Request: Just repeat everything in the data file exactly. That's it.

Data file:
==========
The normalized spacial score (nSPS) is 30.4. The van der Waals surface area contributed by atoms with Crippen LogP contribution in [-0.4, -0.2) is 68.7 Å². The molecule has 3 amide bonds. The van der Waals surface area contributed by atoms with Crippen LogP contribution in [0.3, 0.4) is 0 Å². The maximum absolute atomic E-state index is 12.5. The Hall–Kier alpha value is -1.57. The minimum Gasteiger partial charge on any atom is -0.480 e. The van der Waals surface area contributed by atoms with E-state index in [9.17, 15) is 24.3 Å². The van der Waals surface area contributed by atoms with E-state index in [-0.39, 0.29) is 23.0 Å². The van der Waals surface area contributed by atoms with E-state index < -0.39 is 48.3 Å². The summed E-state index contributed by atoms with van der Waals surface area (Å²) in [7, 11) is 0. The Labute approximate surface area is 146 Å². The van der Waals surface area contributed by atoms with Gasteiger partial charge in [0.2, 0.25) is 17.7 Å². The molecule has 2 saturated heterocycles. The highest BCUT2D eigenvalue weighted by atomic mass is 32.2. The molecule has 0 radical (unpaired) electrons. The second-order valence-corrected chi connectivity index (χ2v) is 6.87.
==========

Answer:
The normalized spacial score (nSPS) is 30.4. The van der Waals surface area contributed by atoms with Crippen LogP contribution in [-0.4, -0.2) is 68.7 Å². The molecule has 3 amide bonds. The van der Waals surface area contributed by atoms with Crippen LogP contribution in [0.3, 0.4) is 0 Å². The maximum absolute atomic E-state index is 12.5. The Hall–Kier alpha value is -1.57. The minimum Gasteiger partial charge on any atom is -0.480 e. The van der Waals surface area contributed by atoms with E-state index in [9.17, 15) is 24.3 Å². The van der Waals surface area contributed by atoms with E-state index in [-0.39, 0.29) is 23.0 Å². The van der Waals surface area contributed by atoms with E-state index < -0.39 is 48.3 Å². The summed E-state index contributed by atoms with van der Waals surface area (Å²) in [7, 11) is 0. The Labute approximate surface area is 146 Å². The van der Waals surface area contributed by atoms with Gasteiger partial charge in [0.2, 0.25) is 17.7 Å². The molecule has 2 saturated heterocycles. The highest BCUT2D eigenvalue weighted by atomic mass is 32.2. The molecule has 0 radical (unpaired) electrons. The second-order valence-corrected chi connectivity index (χ2v) is 6.87.